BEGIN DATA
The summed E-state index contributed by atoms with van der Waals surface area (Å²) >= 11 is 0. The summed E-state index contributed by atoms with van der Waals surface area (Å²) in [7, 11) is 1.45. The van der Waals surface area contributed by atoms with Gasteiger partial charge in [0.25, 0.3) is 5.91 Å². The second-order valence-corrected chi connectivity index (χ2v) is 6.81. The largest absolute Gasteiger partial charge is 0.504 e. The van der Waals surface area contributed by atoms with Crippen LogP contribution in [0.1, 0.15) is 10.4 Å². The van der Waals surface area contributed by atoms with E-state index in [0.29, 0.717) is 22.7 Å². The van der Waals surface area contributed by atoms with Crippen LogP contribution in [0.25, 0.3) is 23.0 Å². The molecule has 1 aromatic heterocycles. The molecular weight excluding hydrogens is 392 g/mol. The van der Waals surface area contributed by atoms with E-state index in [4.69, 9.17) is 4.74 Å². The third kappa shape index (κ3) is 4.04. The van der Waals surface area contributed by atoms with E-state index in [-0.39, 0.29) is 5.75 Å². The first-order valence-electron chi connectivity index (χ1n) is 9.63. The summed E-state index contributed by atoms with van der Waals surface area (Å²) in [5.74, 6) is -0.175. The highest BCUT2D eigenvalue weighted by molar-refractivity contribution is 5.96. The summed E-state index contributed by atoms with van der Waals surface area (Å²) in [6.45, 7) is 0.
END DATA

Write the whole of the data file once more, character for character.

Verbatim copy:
The summed E-state index contributed by atoms with van der Waals surface area (Å²) >= 11 is 0. The summed E-state index contributed by atoms with van der Waals surface area (Å²) in [7, 11) is 1.45. The van der Waals surface area contributed by atoms with Gasteiger partial charge in [0.25, 0.3) is 5.91 Å². The second-order valence-corrected chi connectivity index (χ2v) is 6.81. The largest absolute Gasteiger partial charge is 0.504 e. The van der Waals surface area contributed by atoms with Crippen LogP contribution in [0.1, 0.15) is 10.4 Å². The van der Waals surface area contributed by atoms with E-state index in [0.29, 0.717) is 22.7 Å². The van der Waals surface area contributed by atoms with Crippen LogP contribution in [0.25, 0.3) is 23.0 Å². The molecule has 1 aromatic heterocycles. The molecular weight excluding hydrogens is 392 g/mol. The van der Waals surface area contributed by atoms with E-state index in [4.69, 9.17) is 4.74 Å². The third kappa shape index (κ3) is 4.04. The van der Waals surface area contributed by atoms with E-state index in [-0.39, 0.29) is 5.75 Å². The first-order valence-electron chi connectivity index (χ1n) is 9.63. The summed E-state index contributed by atoms with van der Waals surface area (Å²) in [5.74, 6) is -0.175. The highest BCUT2D eigenvalue weighted by molar-refractivity contribution is 5.96. The summed E-state index contributed by atoms with van der Waals surface area (Å²) in [6.45, 7) is 0.